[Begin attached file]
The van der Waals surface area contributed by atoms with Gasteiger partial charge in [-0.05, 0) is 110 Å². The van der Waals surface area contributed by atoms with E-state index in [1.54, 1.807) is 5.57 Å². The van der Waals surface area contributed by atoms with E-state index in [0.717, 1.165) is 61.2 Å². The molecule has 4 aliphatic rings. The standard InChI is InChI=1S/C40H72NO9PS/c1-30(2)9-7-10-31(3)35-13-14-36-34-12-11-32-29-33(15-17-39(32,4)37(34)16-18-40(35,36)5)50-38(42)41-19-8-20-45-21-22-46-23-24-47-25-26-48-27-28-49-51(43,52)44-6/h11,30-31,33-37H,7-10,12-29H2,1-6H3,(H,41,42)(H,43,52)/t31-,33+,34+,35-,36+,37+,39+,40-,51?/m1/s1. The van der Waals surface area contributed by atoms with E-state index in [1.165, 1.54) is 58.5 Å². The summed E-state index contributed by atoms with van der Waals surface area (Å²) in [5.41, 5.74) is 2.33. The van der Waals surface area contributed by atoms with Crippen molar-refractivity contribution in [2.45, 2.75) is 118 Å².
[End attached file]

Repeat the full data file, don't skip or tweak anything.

The van der Waals surface area contributed by atoms with Gasteiger partial charge in [-0.05, 0) is 110 Å². The van der Waals surface area contributed by atoms with E-state index in [1.54, 1.807) is 5.57 Å². The van der Waals surface area contributed by atoms with E-state index in [0.717, 1.165) is 61.2 Å². The molecule has 4 aliphatic rings. The standard InChI is InChI=1S/C40H72NO9PS/c1-30(2)9-7-10-31(3)35-13-14-36-34-12-11-32-29-33(15-17-39(32,4)37(34)16-18-40(35,36)5)50-38(42)41-19-8-20-45-21-22-46-23-24-47-25-26-48-27-28-49-51(43,52)44-6/h11,30-31,33-37H,7-10,12-29H2,1-6H3,(H,41,42)(H,43,52)/t31-,33+,34+,35-,36+,37+,39+,40-,51?/m1/s1. The van der Waals surface area contributed by atoms with E-state index in [1.165, 1.54) is 58.5 Å². The summed E-state index contributed by atoms with van der Waals surface area (Å²) in [5.41, 5.74) is 2.33. The van der Waals surface area contributed by atoms with Crippen molar-refractivity contribution in [2.45, 2.75) is 118 Å².